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8 co-ops grab the spotlight as 'sustainability stars'

National Co+op Grocers recognizes co-ops across the country that made significant year-over-year improvements in their social, environmental and local economic impacts.

From reducing carbon footprints to increasing staff diversity, retail food co-ops nationwide consistently honor the co-op principle “concern for community” as part of their business practices. National Co+op Grocers recently celebrated eight co-ops that last year made extraordinary advances in this area with its annual Co+efficient Sustainability Star Awards.

Introduced in 2014, Co+efficient is a sustainability program NCG designed to benchmark and improve co-ops’ social, environmental and local economic impacts. The Co+efficient Sustainability Star Awards—now in their third year—spotlight co-ops that made the greatest year-over-year improvements.

Presented in April 2018 at NCG’s annual meeting in Durham, N.C., the Co+efficient 2017 Sustainability Star Awards recipients were:

Boise Co-op (Boise, Idaho) reduced overall waste by 5 percent in 2017, in part by partnering with a nonprofit farm to take 15,000 pounds of compostable materials annually. New, more efficient freezers helped the store reduce energy use by 10-15 percent.

BriarPatch Food Co-op’s (Grass Valley, Ca.) inclusive hiring practices resulted in more diversity among its staff and its entire staff earns a local livable wage. In addition, new solar panels reduced the store’s carbon footprint by over 300 tons of CO2.

Community Food Co-op (Bellingham, Wash.) cut its carbon footprint by 280 tons by reducing refrigerant gas leaks through additional preventative maintenance. The co-op also set and achieved a goal for 90 percent waste diversion.

Concord Food Co-op (Concord, N.H.) set a goal to reduce energy use by 5 percent in one year and exceeded it with a 7 percent reduction. The co-op partnered with a local group on a program that works toward a more inclusive workforce. It also donated 1,000 hours of volunteer time in its community.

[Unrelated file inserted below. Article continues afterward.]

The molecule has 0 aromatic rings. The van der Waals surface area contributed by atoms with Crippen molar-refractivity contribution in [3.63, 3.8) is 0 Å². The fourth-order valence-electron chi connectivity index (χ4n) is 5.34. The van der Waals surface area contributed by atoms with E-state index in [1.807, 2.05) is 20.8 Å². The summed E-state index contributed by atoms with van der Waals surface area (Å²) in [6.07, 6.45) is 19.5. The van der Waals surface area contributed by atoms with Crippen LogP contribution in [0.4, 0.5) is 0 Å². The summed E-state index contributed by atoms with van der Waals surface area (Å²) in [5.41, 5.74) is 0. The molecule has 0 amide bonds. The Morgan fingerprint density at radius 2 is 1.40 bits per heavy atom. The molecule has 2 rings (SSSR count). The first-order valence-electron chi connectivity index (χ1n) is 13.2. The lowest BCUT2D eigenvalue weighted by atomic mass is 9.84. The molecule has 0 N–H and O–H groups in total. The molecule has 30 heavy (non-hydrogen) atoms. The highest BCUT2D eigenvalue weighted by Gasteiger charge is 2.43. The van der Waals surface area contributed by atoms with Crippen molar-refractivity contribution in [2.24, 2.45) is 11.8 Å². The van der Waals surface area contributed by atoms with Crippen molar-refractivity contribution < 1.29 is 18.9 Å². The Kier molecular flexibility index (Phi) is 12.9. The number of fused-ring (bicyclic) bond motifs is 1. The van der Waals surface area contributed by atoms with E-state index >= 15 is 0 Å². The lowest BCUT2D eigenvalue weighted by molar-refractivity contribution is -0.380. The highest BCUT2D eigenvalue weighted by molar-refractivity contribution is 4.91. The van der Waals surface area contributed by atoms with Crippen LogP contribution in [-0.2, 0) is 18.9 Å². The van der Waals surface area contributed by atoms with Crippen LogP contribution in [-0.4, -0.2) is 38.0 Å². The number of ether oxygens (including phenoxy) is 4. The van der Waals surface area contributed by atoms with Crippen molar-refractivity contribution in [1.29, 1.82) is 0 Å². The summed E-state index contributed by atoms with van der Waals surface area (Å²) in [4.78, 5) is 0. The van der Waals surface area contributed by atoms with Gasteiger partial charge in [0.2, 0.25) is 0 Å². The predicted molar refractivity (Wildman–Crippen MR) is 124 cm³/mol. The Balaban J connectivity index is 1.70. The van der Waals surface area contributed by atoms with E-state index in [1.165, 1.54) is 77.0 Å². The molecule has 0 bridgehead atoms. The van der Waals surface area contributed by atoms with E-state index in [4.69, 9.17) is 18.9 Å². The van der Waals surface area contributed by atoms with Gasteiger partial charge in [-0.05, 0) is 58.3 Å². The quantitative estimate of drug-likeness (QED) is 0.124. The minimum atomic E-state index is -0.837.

Marquette Food Co-op (Marquette, Mich.) used 25 percent less energy per square foot than the national average. In 2017, all staff earned a local livable wage. The co-op prioritizes safety by providing fresh food and deli staff an average of eight hours of food safety training annually.

Orcas Food Co-op (Eastsound, Wash.) reduced its energy use by an estimated 5 percent in one year. The co-op addressed inclusion by providing its membership application in Spanish as well as English. Its Sustainable FARM Fund has supported innovative projects at six local farms in just two years.

The Merc Co+op (Lawrence, Kan.) completed installation of 330 solar panels that will save $1 million over 25 years. Nearly three-fourths of co-op staff participated in community outreach volunteering programs, and the co-op provided $15,000 in assistance for healthy food access.

Willy Street Co-op (Madison, Wis.) helped incubate local producers with its Retail Ready Lab. The co-op supported healthy food access by providing $237,000 in assistance and multiple programs for those in need. The co-op’s staff earned a local living wage, and it launched a new co-op green team. 

“We congratulate these co-ops for their tremendous efforts in improving their communities and the planet,” said C.E. Pugh, interim chief executive officer, National Co+op Grocers. “They not only undertook multiple, meaningful endeavors, they also carefully documented and tracked their progress. These efforts will go a long way in helping other co-ops and organizations learn from and implement their own initiatives. Their work is incredibly valuable and greatly appreciated.” 

Source: Natural Co+op Grocers

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